Gov. Scott Walker of Wisconsin spent months persuading influential Republicans that he alone had the impressive conservative achievements and mainstream American appeal needed to not only win the party’s nomination but also to recapture the White House....If you read between the lines, it's obvious that flip-flopping is not what's bothering "some Republicans" -- it's the deviations from what the donor class considers Correct Thinking:
Now a growing number of party leaders say Mr. Walker is raising questions about his authenticity and may be jeopardizing his prospects in states where voters’ sensibilities are more moderate.
His response to the Supreme Court’s decision legalizing same-sex marriage most emphatically demonstrated his sharp shift to the right: Mr. Walker called the court’s ruling “a grave mistake” and reiterated his call for a constitutional amendment that would allow states to ban same-sex marriage....
After Mr. Walker moved to support Iowa’s prized ethanol subsidies, abandoned his support for an immigration overhaul and spoke out against the Common Core national education standards, his pointed tone on marriage caused some Republicans to ask publicly whether he is too willing to modify his views to aid his ambitions.
The [ethanol] reversal was not well received in the political network led by the industrialists David H. and Charles G. Koch, according to a Republican aware of the reaction who spoke on the condition of anonymity because of sensitivities over the group’s deliberations.Yeah, they want a guy who won't make a fuss about marriage.
But [Walker's] stance on marriage is what has disquieted people who had counted on Mr. Walker taking a more restrained approach to the culture wars.
For several months, according to four people briefed on the discussions who were not authorized to describe an off-the-record meeting, Republican donors who were advocates for legalizing same-sex marriage had worked quietly to try to build bridges to Mr. Walker....
Further into the article, Stephen Moore of the Heritage Foundation, who supports immigration reform, assures us that Walker probably isn't really a hard-liner on immigration, despite his recent tough talk -- but based on Walker's words, that's another issue on which he and the fat cats are now at odds.
Meanwhile, Crooks & Liars quotes Chris Matthews, who's probably also parroting the GOP Establishment line:
During a segment on Hardball Wednesday, Chris Matthews ran a series of right-wing freakout statements about President Obama's decision to reopen the embassy in Cuba.... Scott Walker's was crafted for the warmongering nativist right wing.That, I guess, was Walker's rep in the Beltway: He's "a reasonable person," by the Establishment's definition of that term (i.e., merciless on taxes and unionization, but not conservative in any way that threatens business interests).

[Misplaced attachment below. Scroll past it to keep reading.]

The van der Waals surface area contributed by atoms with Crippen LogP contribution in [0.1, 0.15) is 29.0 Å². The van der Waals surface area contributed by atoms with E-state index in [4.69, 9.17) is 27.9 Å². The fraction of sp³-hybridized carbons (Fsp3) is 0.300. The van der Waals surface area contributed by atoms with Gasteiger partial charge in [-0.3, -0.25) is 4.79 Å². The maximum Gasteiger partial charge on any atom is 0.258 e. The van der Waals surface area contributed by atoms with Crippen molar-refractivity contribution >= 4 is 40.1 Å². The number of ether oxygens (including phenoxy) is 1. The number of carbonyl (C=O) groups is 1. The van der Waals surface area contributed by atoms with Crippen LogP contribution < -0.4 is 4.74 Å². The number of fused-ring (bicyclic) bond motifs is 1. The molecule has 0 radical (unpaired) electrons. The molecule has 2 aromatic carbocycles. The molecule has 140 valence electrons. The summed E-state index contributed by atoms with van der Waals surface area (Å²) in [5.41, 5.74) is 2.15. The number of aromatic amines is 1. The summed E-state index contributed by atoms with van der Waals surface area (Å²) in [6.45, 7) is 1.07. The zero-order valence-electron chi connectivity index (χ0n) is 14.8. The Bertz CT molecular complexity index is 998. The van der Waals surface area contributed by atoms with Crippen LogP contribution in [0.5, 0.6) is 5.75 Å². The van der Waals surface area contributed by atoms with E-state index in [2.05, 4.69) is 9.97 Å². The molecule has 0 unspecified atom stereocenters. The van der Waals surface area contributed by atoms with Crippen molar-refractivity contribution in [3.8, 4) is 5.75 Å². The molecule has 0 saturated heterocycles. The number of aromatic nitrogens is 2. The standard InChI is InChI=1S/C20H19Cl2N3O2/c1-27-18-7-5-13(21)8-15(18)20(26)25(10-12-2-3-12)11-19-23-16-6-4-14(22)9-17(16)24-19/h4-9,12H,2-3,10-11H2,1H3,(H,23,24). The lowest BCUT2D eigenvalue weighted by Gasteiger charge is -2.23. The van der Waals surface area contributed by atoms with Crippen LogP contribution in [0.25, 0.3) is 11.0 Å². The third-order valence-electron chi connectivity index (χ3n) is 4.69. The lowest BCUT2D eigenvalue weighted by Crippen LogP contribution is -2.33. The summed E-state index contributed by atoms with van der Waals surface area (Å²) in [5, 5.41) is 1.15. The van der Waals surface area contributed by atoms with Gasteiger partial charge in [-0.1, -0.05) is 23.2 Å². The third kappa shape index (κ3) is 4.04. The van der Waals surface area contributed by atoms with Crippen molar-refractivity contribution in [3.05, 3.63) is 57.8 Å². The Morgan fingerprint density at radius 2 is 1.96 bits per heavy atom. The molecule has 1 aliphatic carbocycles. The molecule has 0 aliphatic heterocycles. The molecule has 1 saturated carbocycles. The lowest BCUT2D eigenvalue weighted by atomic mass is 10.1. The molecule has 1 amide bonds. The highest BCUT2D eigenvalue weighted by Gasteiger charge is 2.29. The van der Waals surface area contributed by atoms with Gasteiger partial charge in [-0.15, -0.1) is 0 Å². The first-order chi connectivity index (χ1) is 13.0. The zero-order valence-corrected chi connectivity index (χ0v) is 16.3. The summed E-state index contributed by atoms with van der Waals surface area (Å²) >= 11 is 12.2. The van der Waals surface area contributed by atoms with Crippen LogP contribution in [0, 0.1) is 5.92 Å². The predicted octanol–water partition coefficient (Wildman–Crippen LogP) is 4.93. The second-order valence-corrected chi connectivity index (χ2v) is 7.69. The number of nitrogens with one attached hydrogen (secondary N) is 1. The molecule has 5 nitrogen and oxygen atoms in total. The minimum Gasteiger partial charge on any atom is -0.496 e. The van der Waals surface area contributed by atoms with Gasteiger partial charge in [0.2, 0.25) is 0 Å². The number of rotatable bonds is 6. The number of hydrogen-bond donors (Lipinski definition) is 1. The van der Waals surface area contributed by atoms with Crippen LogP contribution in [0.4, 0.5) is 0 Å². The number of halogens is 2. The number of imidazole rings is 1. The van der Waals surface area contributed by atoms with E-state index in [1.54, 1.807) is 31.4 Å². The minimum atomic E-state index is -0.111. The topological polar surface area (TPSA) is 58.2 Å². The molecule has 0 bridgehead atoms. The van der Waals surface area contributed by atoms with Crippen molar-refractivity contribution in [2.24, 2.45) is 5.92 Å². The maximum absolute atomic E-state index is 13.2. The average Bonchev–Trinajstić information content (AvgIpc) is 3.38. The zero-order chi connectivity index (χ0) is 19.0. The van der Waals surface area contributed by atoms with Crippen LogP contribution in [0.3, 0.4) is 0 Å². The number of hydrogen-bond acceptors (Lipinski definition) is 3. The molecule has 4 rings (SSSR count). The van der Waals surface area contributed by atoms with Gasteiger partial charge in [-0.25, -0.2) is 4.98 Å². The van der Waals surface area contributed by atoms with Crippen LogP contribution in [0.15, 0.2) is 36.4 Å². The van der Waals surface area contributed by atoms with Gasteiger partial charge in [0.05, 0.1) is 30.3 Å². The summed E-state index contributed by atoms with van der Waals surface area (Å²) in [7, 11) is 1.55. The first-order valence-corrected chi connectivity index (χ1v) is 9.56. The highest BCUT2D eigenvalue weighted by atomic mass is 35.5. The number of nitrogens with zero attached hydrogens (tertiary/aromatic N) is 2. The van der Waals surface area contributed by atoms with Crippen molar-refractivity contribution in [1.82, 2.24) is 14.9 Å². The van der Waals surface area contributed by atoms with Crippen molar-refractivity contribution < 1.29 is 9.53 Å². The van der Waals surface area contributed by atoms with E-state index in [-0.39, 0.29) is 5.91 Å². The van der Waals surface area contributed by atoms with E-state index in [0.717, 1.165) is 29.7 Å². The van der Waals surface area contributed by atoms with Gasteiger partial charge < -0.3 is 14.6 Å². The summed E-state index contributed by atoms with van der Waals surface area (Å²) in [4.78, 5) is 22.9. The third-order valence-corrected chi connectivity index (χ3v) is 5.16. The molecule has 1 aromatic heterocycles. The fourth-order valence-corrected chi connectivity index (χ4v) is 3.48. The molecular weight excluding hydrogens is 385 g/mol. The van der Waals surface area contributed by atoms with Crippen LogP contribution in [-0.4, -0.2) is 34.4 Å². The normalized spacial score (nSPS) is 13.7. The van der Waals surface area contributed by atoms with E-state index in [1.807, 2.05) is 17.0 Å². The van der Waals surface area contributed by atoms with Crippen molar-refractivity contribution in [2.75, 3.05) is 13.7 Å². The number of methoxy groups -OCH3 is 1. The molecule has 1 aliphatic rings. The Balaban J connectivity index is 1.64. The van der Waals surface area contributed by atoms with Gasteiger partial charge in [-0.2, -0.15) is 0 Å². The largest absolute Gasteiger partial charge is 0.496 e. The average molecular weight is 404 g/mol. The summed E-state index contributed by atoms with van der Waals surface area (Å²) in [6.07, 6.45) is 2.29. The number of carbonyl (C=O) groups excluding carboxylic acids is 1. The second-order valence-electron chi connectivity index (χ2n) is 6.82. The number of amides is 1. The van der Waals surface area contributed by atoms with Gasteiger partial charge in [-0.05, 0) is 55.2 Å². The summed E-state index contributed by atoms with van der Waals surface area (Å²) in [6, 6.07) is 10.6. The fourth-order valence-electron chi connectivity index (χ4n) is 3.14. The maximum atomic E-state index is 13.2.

"President Obama’s decision to establish full diplomatic relations with Cuba and open an embassy there is yet another example of his appeasement of dictators," Walker wrote.
Why this would shock Tweety, I will never know, but it did.
"I'm starting to lose faith in Scott Walker as a reasonable person," Tweety lamented. "He's aping the right wing."
The Times article is a horse's head in Walker's bed -- a warning that the cash isn't going to flow as freely as he'd like unless he falls into line with the wishes of the fat-cat community.
But what Walker is doing is understandable: He's staking a lot on Iowa, and while he still leads there, his lead is slipping; nationwide, he's now in the second tier. The guy who's gaining right now, Donald Trump, isn't exactly doing it by being sober and moderate.
However, I wonder if the rise of Trump makes the Enraged Conservative lane a bit too crowded, to Walker's detriment. Walker's already competing with Cruz, Paul, and Huckabee in the Angry Refusenik lane. (I'm not going to distinguish between angry social conservatives, angry occasionally neo-Confederate semi-libertarians, and angry ad hoc blowhards, because they're all trying to channel roughly the same Fox/talk radio anger.)
But the donors thought Walker could bring those furious voters along and run as an Establishment guy. If he's choosing not to run as that sort of hybrid, and if the Establishment stops giving him quite so much money, it's going to a very easy race for Jeb Bush in the Not Completely Crazy lane.
Marco Rubio is struggling. Chris Christie is not going to make a comeback. John Kasich probably has more fans at the Aspen Ideas Festival than in the New Hampshire and Iowa electorates combined.
So if Walker keeps trying to sound like Trump (and Cruz and Huckabee), he might cede all the not-quite-crazy voters to Jeb, and that might be enough for Jeb to win. But we'll see.